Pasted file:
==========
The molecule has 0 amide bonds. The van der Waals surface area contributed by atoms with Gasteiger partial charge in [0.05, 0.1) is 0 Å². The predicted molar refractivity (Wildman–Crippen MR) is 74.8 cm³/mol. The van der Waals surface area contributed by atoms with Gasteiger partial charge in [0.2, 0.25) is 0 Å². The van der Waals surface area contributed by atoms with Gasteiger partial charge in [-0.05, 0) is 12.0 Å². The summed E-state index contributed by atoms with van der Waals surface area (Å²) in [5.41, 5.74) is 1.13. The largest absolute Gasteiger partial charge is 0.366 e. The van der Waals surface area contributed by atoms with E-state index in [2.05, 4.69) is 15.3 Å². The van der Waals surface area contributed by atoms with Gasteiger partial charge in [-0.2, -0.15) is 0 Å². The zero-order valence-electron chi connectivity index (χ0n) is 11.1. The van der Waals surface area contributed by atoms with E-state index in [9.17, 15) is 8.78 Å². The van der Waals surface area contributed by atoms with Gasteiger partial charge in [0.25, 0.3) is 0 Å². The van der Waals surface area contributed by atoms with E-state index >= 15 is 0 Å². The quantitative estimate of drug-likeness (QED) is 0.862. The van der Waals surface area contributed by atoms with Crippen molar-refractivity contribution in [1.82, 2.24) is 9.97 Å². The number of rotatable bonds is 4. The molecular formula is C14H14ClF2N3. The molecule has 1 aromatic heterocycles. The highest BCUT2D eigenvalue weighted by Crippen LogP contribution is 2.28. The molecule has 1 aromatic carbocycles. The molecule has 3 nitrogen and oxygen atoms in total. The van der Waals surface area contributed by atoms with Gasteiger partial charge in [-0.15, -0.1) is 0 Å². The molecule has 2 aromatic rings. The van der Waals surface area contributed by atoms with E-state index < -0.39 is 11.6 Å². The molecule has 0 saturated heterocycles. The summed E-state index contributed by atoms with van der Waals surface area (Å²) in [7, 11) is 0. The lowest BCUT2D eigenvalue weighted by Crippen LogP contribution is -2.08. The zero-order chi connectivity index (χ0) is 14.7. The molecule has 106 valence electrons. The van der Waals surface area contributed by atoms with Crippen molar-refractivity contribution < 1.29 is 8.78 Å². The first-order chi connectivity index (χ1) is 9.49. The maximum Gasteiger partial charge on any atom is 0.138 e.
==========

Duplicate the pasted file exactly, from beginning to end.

The molecule has 0 amide bonds. The van der Waals surface area contributed by atoms with Gasteiger partial charge in [0.05, 0.1) is 0 Å². The predicted molar refractivity (Wildman–Crippen MR) is 74.8 cm³/mol. The van der Waals surface area contributed by atoms with Gasteiger partial charge in [0.2, 0.25) is 0 Å². The van der Waals surface area contributed by atoms with Gasteiger partial charge in [-0.05, 0) is 12.0 Å². The summed E-state index contributed by atoms with van der Waals surface area (Å²) in [5.41, 5.74) is 1.13. The largest absolute Gasteiger partial charge is 0.366 e. The van der Waals surface area contributed by atoms with E-state index in [2.05, 4.69) is 15.3 Å². The van der Waals surface area contributed by atoms with Gasteiger partial charge in [-0.2, -0.15) is 0 Å². The zero-order valence-electron chi connectivity index (χ0n) is 11.1. The van der Waals surface area contributed by atoms with E-state index in [9.17, 15) is 8.78 Å². The van der Waals surface area contributed by atoms with Gasteiger partial charge in [0.25, 0.3) is 0 Å². The van der Waals surface area contributed by atoms with E-state index >= 15 is 0 Å². The quantitative estimate of drug-likeness (QED) is 0.862. The van der Waals surface area contributed by atoms with Crippen molar-refractivity contribution in [1.82, 2.24) is 9.97 Å². The number of rotatable bonds is 4. The molecular formula is C14H14ClF2N3. The molecule has 1 aromatic heterocycles. The highest BCUT2D eigenvalue weighted by Crippen LogP contribution is 2.28. The molecule has 1 aromatic carbocycles. The molecule has 3 nitrogen and oxygen atoms in total. The van der Waals surface area contributed by atoms with Gasteiger partial charge in [-0.15, -0.1) is 0 Å². The molecule has 2 aromatic rings. The van der Waals surface area contributed by atoms with E-state index < -0.39 is 11.6 Å². The molecule has 0 saturated heterocycles. The summed E-state index contributed by atoms with van der Waals surface area (Å²) in [7, 11) is 0. The lowest BCUT2D eigenvalue weighted by Crippen LogP contribution is -2.08. The zero-order chi connectivity index (χ0) is 14.7. The molecule has 106 valence electrons. The van der Waals surface area contributed by atoms with Crippen molar-refractivity contribution < 1.29 is 8.78 Å². The first-order chi connectivity index (χ1) is 9.49. The maximum Gasteiger partial charge on any atom is 0.138 e.